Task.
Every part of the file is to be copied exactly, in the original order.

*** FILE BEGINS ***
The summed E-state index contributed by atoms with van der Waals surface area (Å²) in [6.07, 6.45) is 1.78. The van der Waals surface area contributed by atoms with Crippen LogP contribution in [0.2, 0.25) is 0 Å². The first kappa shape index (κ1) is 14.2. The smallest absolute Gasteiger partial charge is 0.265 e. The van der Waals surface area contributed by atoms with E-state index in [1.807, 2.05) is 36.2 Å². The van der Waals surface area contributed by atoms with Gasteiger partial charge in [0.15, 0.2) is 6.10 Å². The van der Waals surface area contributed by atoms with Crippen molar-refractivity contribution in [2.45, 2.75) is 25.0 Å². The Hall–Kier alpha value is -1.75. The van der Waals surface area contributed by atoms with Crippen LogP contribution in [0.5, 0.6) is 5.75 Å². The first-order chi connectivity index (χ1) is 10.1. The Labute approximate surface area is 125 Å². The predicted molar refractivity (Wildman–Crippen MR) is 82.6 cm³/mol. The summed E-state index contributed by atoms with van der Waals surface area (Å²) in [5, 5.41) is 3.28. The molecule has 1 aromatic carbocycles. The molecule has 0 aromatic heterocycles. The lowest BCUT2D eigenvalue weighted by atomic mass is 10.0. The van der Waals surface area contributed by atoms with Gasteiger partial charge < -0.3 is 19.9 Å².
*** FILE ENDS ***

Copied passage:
The summed E-state index contributed by atoms with van der Waals surface area (Å²) in [6.07, 6.45) is 1.78. The van der Waals surface area contributed by atoms with Crippen LogP contribution in [0.2, 0.25) is 0 Å². The first kappa shape index (κ1) is 14.2. The smallest absolute Gasteiger partial charge is 0.265 e. The van der Waals surface area contributed by atoms with E-state index in [1.807, 2.05) is 36.2 Å². The van der Waals surface area contributed by atoms with Gasteiger partial charge in [0.15, 0.2) is 6.10 Å². The van der Waals surface area contributed by atoms with Crippen molar-refractivity contribution in [2.45, 2.75) is 25.0 Å². The Hall–Kier alpha value is -1.75. The van der Waals surface area contributed by atoms with Crippen LogP contribution in [0.5, 0.6) is 5.75 Å². The first-order chi connectivity index (χ1) is 10.1. The Labute approximate surface area is 125 Å². The predicted molar refractivity (Wildman–Crippen MR) is 82.6 cm³/mol. The summed E-state index contributed by atoms with van der Waals surface area (Å²) in [5, 5.41) is 3.28. The molecule has 1 aromatic carbocycles. The molecule has 0 aromatic heterocycles. The lowest BCUT2D eigenvalue weighted by atomic mass is 10.0. The van der Waals surface area contributed by atoms with Gasteiger partial charge < -0.3 is 19.9 Å².